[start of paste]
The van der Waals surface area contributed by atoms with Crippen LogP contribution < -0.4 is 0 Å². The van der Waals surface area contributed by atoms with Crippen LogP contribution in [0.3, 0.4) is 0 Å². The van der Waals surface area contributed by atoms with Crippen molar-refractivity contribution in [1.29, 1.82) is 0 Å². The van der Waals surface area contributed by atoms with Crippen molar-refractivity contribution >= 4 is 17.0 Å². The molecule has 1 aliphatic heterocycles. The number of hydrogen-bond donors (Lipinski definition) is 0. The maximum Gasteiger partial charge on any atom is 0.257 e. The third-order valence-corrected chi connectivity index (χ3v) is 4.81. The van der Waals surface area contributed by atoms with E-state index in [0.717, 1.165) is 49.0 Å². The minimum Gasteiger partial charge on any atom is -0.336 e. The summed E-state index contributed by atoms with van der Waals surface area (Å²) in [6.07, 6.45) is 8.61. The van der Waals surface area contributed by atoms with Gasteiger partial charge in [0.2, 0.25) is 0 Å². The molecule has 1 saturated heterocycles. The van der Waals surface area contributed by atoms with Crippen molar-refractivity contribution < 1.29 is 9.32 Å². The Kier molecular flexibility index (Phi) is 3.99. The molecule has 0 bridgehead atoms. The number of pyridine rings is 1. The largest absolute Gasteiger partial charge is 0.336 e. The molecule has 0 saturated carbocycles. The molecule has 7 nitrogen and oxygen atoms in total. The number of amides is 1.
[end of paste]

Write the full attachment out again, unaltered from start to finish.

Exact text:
The van der Waals surface area contributed by atoms with Crippen LogP contribution < -0.4 is 0 Å². The van der Waals surface area contributed by atoms with Crippen LogP contribution in [0.3, 0.4) is 0 Å². The van der Waals surface area contributed by atoms with Crippen molar-refractivity contribution in [1.29, 1.82) is 0 Å². The van der Waals surface area contributed by atoms with Crippen molar-refractivity contribution >= 4 is 17.0 Å². The molecule has 1 aliphatic heterocycles. The number of hydrogen-bond donors (Lipinski definition) is 0. The maximum Gasteiger partial charge on any atom is 0.257 e. The third-order valence-corrected chi connectivity index (χ3v) is 4.81. The van der Waals surface area contributed by atoms with E-state index in [0.717, 1.165) is 49.0 Å². The minimum Gasteiger partial charge on any atom is -0.336 e. The summed E-state index contributed by atoms with van der Waals surface area (Å²) in [6.07, 6.45) is 8.61. The van der Waals surface area contributed by atoms with Gasteiger partial charge in [0.2, 0.25) is 0 Å². The molecule has 1 saturated heterocycles. The van der Waals surface area contributed by atoms with Crippen molar-refractivity contribution < 1.29 is 9.32 Å². The Kier molecular flexibility index (Phi) is 3.99. The molecule has 0 bridgehead atoms. The number of pyridine rings is 1. The largest absolute Gasteiger partial charge is 0.336 e. The molecule has 0 saturated carbocycles. The molecule has 7 nitrogen and oxygen atoms in total. The number of amides is 1.